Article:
While the share price of BP (LON: BP) has risen by 8% in the last month, the oil major’s shares are still down by 20% in the last year. Look back a little further and there is more pain, with BP’s valuation having fallen by 45% in the last ten years as a number of crises have shattered investor sentiment in the global resources play.

Clearly, the current oil price crisis has not yet gone away. While the price of oil is now well above its recent low, it remains at a relatively low ebb and far below where most investors thought it would be at a time when demand from emerging economies is set to grow. And with a low oil price hurting the profitability of BP and its sector peers, the company’s bottom line is set to come under further pressure in the current year following a very difficult 2015.

On the cusp of a turnaround

For most of BP’s investors, the low oil price crisis is just another in a series that has included the Deepwater Horizon disaster and Russian sanctions in recent years. Both of these hurt BP’s financial outlook and the former has cost BP $billions in compensation payments. While all three crises will not last indefinitely, it’s of little surprise that many of BP’s investors have given up on the stock. After all, a number of BP’s index peers have offered much better and more stable performance in recent years.

However, BP could be on the cusp of a major turnaround. A key reason for this is that the company’s strategy of reducing costs, becoming more efficient and planning for a lower oil price environment seems to be having a positive impact on its earnings. For example, in the next financial year BP is due to record a rise in its bottom line of 124% and this could cause investor sentiment to experience a step change. That’s especially the case since BP’s shares trade on a price to earnings growth (PEG) ratio of just 0.1, which indicates that they offer exceptional growth potential at a very reasonable price.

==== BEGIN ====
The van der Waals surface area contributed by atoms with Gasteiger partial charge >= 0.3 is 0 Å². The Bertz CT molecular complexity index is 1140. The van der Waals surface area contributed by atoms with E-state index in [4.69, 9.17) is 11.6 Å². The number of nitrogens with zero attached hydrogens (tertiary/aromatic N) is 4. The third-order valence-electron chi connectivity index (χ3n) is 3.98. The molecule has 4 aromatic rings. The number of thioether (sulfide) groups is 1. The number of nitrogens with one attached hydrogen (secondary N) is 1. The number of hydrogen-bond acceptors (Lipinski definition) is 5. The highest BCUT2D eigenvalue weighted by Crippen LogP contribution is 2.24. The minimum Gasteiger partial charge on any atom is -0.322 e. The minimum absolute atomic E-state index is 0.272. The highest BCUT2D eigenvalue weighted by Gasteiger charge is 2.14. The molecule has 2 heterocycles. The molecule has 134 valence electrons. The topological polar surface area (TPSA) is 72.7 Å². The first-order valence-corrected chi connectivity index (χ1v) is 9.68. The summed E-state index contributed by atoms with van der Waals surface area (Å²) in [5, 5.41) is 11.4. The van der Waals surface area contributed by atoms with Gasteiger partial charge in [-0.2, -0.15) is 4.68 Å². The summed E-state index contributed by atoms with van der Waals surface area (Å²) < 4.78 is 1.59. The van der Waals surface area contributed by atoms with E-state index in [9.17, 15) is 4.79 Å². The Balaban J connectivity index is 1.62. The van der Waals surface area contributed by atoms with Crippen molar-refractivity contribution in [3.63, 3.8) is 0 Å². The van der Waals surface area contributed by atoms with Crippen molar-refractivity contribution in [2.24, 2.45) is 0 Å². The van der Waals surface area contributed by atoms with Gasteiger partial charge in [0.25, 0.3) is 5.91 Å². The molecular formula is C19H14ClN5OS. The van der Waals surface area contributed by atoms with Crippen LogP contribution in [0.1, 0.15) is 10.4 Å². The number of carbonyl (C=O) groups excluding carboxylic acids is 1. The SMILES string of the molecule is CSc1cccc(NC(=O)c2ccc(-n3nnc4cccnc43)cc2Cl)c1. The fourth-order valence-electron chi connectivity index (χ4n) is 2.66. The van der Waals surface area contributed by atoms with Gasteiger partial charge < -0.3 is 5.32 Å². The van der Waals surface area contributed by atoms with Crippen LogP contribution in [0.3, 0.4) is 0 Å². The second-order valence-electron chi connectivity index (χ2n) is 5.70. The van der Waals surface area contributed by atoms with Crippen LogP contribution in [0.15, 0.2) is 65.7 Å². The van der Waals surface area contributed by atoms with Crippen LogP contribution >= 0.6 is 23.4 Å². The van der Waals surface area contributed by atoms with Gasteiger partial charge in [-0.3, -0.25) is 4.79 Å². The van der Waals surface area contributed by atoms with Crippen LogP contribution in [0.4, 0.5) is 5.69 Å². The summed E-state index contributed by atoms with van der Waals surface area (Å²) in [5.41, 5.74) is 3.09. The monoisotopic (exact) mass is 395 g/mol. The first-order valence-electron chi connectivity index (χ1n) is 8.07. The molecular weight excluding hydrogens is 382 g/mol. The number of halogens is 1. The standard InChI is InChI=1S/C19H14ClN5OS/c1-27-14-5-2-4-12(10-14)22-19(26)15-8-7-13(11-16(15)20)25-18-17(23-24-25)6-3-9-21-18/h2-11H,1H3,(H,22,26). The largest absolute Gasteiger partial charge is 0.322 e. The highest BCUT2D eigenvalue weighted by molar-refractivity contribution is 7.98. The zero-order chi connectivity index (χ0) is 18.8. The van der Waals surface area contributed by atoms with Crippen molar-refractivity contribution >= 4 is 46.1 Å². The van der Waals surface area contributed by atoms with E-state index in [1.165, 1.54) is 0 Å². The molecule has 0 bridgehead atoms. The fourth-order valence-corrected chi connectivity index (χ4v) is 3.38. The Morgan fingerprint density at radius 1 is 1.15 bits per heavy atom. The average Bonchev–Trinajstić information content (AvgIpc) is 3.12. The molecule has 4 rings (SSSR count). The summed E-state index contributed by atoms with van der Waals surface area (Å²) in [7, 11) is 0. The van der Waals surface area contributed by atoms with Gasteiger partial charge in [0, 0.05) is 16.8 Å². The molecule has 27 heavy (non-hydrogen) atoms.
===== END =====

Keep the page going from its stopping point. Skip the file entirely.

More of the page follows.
One for the long haul

Furthermore, energy usage in the emerging world is forecast to rise at a brisk pace in the coming years. This may not be reflected in the oil price just yet since the supply of oil has risen significantly, but with exploration and investment spend being cut by a range of oil companies, the outlook for the oil price seems to be upbeat since supply could fall and demand may rise.

Clearly, BP remains a relatively risky buy and its value is  largely dependent upon the price of oil. However, with its shares offering good value for money, a sound asset base, and the long term outlook for the oil industry being upbeat, now could be a good time to forget past crises and buy a slice of the company for the long haul.

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Peter Stephens owns shares of BP. The Motley Fool UK has recommended BP. We Fools don't all hold the same opinions, but we all believe that considering a diverse range of insights makes us better investors.